Perhaps my experiment with Final Fantasy helped prompt this shift. Knowing that I intended to play as many as possible meant thinking ahead about which order to play them, and fitting in other big upcoming games into that plan (mostly Assassin’s Creed, and then Hades snuck in over Christmas). The fact that all the games are older too, made it feel more like picking and choosing from gaming history rather than clearing titles off a backlog.

      I guess it also helps that games I own are spread across several media and places; on different consoles and in a mixture of physical and digital forms. I have nowhere to see my whole list of owned-but-unplayed games in one place so it’s easier to think of it as options rather than obligations.

      I’ve rambled on enough for this comment section… at what point should I stop writing these long comments and just make my own blog? Hmmmm

      Liked by 1 person

      • YES! Ghost Owl needs a Ghost Blog! Come join us over on the blogging dark side. 😄

        I think last year’s lockdown helped shift my backlog perspective to something that’s more like yours. There are definitely games in my library I’m never going to play (I’m not even sure how some of them ended up in there) and there’s no point in feeling guilty about it; there are so many others which look like they’re going to be more fun so that’s where I’m going to focus my time. Hopefully there’ll be a few more detective games coming up!

        Liked by 1 person

      • I’ll make you a deal: if you don’t do it this year, you’re never allowed to say the ‘M’ word on stream again. And I’m not talking about ‘March’. 😆

        Liked by 1 person

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    3. Ooer. Last year I knew almost immediately what game to pick. This year I’ll have to give it some thought.

      Not that there is any shortage of options! Just need to decide *which* one. 😉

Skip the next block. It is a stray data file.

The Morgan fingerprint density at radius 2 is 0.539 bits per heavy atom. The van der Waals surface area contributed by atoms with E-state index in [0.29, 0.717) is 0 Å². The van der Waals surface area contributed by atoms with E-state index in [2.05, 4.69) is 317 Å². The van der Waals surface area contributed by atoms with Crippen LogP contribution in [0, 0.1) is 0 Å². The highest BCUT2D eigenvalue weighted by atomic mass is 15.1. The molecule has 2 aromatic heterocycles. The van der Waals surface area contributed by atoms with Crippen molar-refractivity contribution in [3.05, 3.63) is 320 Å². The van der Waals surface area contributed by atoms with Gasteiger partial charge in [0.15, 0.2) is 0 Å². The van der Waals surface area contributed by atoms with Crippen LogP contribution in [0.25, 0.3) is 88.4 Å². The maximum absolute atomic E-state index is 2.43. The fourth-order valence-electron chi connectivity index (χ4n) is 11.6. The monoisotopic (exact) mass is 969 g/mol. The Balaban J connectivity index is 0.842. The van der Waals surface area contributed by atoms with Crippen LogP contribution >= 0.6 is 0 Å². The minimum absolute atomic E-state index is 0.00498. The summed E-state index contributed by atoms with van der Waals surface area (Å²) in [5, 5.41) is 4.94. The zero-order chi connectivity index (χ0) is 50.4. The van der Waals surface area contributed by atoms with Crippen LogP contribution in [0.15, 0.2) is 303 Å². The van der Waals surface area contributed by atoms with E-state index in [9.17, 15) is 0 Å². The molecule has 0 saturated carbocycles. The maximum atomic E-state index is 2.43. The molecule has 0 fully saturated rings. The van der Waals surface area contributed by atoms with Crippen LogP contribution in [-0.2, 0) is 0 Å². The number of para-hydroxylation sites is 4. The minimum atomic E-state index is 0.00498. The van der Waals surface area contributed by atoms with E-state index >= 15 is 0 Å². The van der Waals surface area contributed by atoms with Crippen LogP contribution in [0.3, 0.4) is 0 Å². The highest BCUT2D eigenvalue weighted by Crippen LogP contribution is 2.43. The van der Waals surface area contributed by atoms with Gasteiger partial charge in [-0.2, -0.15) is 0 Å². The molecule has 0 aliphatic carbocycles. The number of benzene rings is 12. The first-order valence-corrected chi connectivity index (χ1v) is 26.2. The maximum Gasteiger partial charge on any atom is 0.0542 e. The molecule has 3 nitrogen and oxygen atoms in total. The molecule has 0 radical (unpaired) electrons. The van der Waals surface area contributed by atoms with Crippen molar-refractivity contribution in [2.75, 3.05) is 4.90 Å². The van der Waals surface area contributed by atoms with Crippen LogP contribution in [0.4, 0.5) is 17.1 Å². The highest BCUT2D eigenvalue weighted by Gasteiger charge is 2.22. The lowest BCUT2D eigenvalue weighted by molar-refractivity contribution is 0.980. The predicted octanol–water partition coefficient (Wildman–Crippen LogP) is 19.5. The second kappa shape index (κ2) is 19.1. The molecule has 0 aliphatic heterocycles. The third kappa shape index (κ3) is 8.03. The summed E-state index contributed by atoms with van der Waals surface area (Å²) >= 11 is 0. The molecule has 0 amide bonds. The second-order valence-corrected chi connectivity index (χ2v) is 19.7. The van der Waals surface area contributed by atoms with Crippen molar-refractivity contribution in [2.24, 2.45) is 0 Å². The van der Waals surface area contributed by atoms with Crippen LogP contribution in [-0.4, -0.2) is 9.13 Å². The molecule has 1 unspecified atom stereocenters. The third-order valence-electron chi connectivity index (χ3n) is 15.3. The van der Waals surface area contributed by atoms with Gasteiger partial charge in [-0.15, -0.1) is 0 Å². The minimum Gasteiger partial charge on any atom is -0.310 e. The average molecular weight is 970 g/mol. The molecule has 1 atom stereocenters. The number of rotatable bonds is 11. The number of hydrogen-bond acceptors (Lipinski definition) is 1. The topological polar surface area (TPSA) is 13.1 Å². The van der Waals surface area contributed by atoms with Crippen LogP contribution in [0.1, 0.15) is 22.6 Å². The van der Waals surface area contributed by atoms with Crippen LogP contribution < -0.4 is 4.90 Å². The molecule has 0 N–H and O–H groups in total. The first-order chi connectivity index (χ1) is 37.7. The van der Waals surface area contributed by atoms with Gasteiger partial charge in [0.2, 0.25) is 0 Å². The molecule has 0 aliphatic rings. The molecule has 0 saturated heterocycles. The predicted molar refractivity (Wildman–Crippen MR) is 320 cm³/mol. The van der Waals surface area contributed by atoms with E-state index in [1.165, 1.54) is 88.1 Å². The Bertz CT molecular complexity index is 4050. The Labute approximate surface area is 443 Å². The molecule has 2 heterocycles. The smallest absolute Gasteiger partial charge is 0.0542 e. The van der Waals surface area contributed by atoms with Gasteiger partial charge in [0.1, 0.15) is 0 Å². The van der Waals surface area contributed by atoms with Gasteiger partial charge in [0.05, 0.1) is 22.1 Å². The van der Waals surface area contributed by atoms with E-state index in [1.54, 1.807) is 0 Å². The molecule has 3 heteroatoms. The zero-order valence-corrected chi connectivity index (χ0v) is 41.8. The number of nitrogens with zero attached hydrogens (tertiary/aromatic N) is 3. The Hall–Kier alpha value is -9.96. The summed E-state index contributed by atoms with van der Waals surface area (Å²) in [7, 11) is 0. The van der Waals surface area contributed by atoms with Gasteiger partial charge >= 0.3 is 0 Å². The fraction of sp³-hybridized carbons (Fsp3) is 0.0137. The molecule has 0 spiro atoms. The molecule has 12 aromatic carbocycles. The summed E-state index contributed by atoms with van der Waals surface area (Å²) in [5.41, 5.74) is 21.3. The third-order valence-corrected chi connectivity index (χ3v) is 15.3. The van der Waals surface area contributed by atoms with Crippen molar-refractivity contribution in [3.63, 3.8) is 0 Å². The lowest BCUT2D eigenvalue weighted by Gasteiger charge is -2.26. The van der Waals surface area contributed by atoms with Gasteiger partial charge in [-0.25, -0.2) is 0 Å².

4. Had fun with this last year, looking forward to it again this year 👍🏻

      To clarify, are we counting just the games we have yet to play? or never finished? I tend to play just about every game I have for at least 30min-1hr but the list of games I own but have never finished is significantly longer…


      • I’ve just finished drafting my own post and decided to focus on my Steam library only to make things simpler for myself. I looked at every game there regardless of whether I’d played it or not, but used unfinished titles as answers for the third and fourth questions above.

        I think that was an overcomplicated way of me saying ‘you do you’. The most important part is to show some love for your library of video games rather than feeling guilty about how big it is. 😉

        Liked by 1 person

    5. Sounds fun! Like my “To Be Watched” queue, my backlog keeps adding new games. It’s horrible for me because I’ve developed this “in the mood” type approach to everything. I have to be in the mood to watch a show, in the mood to play a type of video game, in the mood for pizza 🍕 (true story) 😂😂😂. This is a great way for me to finally get through some games on my list & steam queue so count me in!


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    8. My backlog will never be conquered but this sounds like fun and now that I’ve entered all my games into Backloggery, I think I might be ready to actually show off that nightmare.